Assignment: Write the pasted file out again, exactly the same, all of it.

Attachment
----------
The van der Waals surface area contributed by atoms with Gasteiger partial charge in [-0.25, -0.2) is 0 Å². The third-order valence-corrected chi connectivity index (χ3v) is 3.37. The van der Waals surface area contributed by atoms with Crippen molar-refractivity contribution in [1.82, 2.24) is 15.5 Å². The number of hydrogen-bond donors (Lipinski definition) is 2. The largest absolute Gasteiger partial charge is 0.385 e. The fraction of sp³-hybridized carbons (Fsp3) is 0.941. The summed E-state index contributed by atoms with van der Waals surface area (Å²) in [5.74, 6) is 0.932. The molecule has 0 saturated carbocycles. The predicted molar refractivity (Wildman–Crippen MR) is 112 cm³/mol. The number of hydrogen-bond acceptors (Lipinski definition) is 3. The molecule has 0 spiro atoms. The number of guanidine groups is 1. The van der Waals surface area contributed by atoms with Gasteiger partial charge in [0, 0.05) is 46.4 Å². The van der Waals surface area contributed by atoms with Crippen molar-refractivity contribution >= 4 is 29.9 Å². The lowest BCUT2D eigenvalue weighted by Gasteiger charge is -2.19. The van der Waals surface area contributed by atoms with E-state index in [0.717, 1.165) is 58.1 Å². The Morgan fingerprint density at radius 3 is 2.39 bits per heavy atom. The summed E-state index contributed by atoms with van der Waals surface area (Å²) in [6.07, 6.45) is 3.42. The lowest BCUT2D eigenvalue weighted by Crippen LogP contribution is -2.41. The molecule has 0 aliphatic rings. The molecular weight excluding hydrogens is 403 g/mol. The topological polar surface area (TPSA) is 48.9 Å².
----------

The van der Waals surface area contributed by atoms with Gasteiger partial charge in [-0.25, -0.2) is 0 Å². The third-order valence-corrected chi connectivity index (χ3v) is 3.37. The van der Waals surface area contributed by atoms with Crippen molar-refractivity contribution in [1.82, 2.24) is 15.5 Å². The number of hydrogen-bond donors (Lipinski definition) is 2. The largest absolute Gasteiger partial charge is 0.385 e. The fraction of sp³-hybridized carbons (Fsp3) is 0.941. The summed E-state index contributed by atoms with van der Waals surface area (Å²) in [5.74, 6) is 0.932. The molecule has 0 saturated carbocycles. The predicted molar refractivity (Wildman–Crippen MR) is 112 cm³/mol. The number of hydrogen-bond acceptors (Lipinski definition) is 3. The molecule has 0 spiro atoms. The number of guanidine groups is 1. The van der Waals surface area contributed by atoms with Gasteiger partial charge in [0, 0.05) is 46.4 Å². The van der Waals surface area contributed by atoms with Crippen molar-refractivity contribution >= 4 is 29.9 Å². The lowest BCUT2D eigenvalue weighted by Gasteiger charge is -2.19. The van der Waals surface area contributed by atoms with E-state index in [0.717, 1.165) is 58.1 Å². The Morgan fingerprint density at radius 3 is 2.39 bits per heavy atom. The summed E-state index contributed by atoms with van der Waals surface area (Å²) in [6.07, 6.45) is 3.42. The lowest BCUT2D eigenvalue weighted by Crippen LogP contribution is -2.41. The molecule has 0 aliphatic rings. The molecular weight excluding hydrogens is 403 g/mol. The topological polar surface area (TPSA) is 48.9 Å².